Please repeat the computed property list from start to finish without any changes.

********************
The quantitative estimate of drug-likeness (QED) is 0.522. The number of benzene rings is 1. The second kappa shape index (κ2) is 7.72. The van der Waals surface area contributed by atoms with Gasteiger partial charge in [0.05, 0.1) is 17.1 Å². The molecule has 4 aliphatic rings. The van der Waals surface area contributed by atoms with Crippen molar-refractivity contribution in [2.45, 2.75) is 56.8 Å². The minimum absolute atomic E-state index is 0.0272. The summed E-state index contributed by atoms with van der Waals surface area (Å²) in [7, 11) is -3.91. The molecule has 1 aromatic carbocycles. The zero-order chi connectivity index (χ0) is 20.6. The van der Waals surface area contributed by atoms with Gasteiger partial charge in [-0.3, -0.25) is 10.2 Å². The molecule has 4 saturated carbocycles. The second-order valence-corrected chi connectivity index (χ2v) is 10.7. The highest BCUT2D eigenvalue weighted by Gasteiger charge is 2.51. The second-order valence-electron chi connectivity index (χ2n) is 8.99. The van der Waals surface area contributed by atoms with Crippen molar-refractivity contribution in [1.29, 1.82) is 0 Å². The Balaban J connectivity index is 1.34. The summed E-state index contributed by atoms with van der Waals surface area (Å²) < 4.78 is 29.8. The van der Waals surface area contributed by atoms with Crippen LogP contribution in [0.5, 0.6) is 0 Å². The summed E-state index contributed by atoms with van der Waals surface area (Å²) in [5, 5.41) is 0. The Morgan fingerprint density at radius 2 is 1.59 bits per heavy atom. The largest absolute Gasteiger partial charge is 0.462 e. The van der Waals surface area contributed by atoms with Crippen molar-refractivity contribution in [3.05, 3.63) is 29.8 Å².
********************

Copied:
The quantitative estimate of drug-likeness (QED) is 0.522. The number of benzene rings is 1. The second kappa shape index (κ2) is 7.72. The van der Waals surface area contributed by atoms with Gasteiger partial charge in [0.05, 0.1) is 17.1 Å². The molecule has 4 aliphatic rings. The van der Waals surface area contributed by atoms with Crippen molar-refractivity contribution in [2.45, 2.75) is 56.8 Å². The minimum absolute atomic E-state index is 0.0272. The summed E-state index contributed by atoms with van der Waals surface area (Å²) in [7, 11) is -3.91. The molecule has 1 aromatic carbocycles. The zero-order chi connectivity index (χ0) is 20.6. The van der Waals surface area contributed by atoms with Gasteiger partial charge in [-0.3, -0.25) is 10.2 Å². The molecule has 4 saturated carbocycles. The second-order valence-corrected chi connectivity index (χ2v) is 10.7. The highest BCUT2D eigenvalue weighted by Gasteiger charge is 2.51. The second-order valence-electron chi connectivity index (χ2n) is 8.99. The van der Waals surface area contributed by atoms with Crippen molar-refractivity contribution in [1.29, 1.82) is 0 Å². The Balaban J connectivity index is 1.34. The summed E-state index contributed by atoms with van der Waals surface area (Å²) < 4.78 is 29.8. The van der Waals surface area contributed by atoms with Crippen LogP contribution in [0.5, 0.6) is 0 Å². The summed E-state index contributed by atoms with van der Waals surface area (Å²) in [5, 5.41) is 0. The Morgan fingerprint density at radius 2 is 1.59 bits per heavy atom. The largest absolute Gasteiger partial charge is 0.462 e. The van der Waals surface area contributed by atoms with Crippen molar-refractivity contribution in [3.05, 3.63) is 29.8 Å².